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Business Process Re-engineering and functional toolkit for GDPR compliance

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GDPR compliance automation for SMEs

To comply with the General Data Protection Regulation, SMEs need all the help they can get. The EU-funded BPR4GDPR project has been playing its part with new tools and methodologies. These allow interested companies to automate the adoption of new measures while addressing key issues related to data privacy at any time.

Digital Economy icon Digital Economy

What do services dealing with health and social security data, a car dealership’s customer relations and real estate agencies using cloud services have in common? Since May 2018, that would be the General Data Protection Regulation (GDPR). Or, perhaps more precisely, the extra burden coming with the creation of GDPR-compliant business processes. The problem is well-documented, yet not fully addressed. Reaching GDPR compliance is far from easy, especially for SMEs with limited resources and know-how. Every day, such businesses face questions related to the interpretation of GDPR provisions and requirements, operational adaptation, and the appropriate technical measures to be deployed. Likewise, the relation with data subjects, the enforcement of their rights, the question of accountability and the management of compliance evidence have never been so sensitive. This is the context in which the BPR4GDPR (Business Process Re-engineering and functional toolkit for GDPR compliance) tools were conceived. “We’ve come up with the first-ever range of tools that can consider most aspects of GDPR compliance across all phases of a business process life cycle,” says Spiros Alexakis, member of the Board at CAS Software and BPR4GDPR coordinator. “These tools can automatically adapt and transform processes so as to make them compliant with privacy policies, both at design time and following execution.” BPR4GDPR essentially takes on the bulk of the GDPR-related stress endured by company staff, no matter how far they are with implementation. At design time, the project tools and solutions will help businesses understand when predefined behaviours and rules are not compliant and how to adapt. At runtime, they will provide solutions to support or enforce privacy policies. Finally, a posteriori, they will help investigate and analyse non-compliance circumstances.

Multiple opportunities

The project has four main outcomes, as Alexakis notes. “We first have the compliance ontology, a comprehensive privacy-aware access and usage control framework that regulates the overall system operation. Then, we have a privacy-aware re-engineering of business processes that automatically makes process models compliant with the GDPR. The third outcome is a framework to identify compliance discrepancies, and the fourth one is a runtime ‘compliance toolkit’. It provides typical functionalities needed to implement GDPR measures such as encryption, anonymisation and data management tools; and it enforces the rights of data subjects.” The project team trialled its solutions in three pilots focusing respectively on sensitive data in the health and social security sectors, compliance-as-a-service for CRM services in car dealerships, and real estate agencies using cloud services. “The three pilots, apart from common core needs, reflect different compliance requirements. The first round has provided us with valuable feedback in terms of functionality, performance and usability, which was then exploited during the second implementation phase. We are currently conducting the final round, which aims to thoroughly test the solutions, perform the necessary fine-tuning, and pave the way for the exploitation of results beyond the project lifetime,” George Lioudakis, co-founder of ICT Abovo and BPR4GDPR policy framework leader, explains. Renata Medeiros de Carvalho, assistant professor at Eindhoven University of Technology in charge of BPR4GDPR’s scientific coordination and dissemination, is particularly optimistic about outcomes for partners. “We all have different expectations. Large software industries expect to increase their revenues either by offering compliance-as-a-service or by embedding compliance into their products. Meanwhile, technology and consulting SMEs expect a flexible and cost-efficient means to inject compliance into their offerings. Participating law firms benefit from a new consultancy tool for legislation codification, compliance assessment and implementation. Finally, the pilot organisations are now reconsidering their approach to compliance.” With a few months to go before completion, Alexakis says the project team will now focus on impact creation. This covers the dissemination of project results, interaction with stakeholders and commercial/non-commercial exploitation of project results.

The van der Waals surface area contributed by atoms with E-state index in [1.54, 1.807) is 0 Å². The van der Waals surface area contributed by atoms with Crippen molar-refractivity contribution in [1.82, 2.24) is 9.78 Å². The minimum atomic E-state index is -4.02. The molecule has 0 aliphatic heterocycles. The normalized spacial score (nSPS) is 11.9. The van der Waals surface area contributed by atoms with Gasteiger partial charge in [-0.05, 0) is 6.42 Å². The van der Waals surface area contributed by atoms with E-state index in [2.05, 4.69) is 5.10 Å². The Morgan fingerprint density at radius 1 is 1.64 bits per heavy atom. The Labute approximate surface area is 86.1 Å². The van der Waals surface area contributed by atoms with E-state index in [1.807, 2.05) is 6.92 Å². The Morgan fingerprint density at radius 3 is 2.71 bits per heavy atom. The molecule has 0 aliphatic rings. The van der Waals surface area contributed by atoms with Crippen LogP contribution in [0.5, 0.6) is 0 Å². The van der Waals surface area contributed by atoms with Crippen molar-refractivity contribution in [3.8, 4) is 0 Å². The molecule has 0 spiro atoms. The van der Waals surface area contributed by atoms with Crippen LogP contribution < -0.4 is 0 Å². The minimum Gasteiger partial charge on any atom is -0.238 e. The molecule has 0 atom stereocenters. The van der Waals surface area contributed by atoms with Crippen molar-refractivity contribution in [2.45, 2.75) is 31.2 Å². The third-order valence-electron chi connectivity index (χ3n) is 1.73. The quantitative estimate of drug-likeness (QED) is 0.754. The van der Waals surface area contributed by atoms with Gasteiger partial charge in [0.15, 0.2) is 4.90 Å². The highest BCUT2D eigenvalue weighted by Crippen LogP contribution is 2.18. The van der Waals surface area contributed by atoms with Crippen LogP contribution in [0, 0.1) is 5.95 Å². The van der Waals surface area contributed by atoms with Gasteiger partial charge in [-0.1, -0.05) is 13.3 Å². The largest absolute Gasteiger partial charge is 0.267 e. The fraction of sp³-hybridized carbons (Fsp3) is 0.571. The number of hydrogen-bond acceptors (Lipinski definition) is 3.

BPR4GDPR, GDPR, compliance, automation, SME, data privacy

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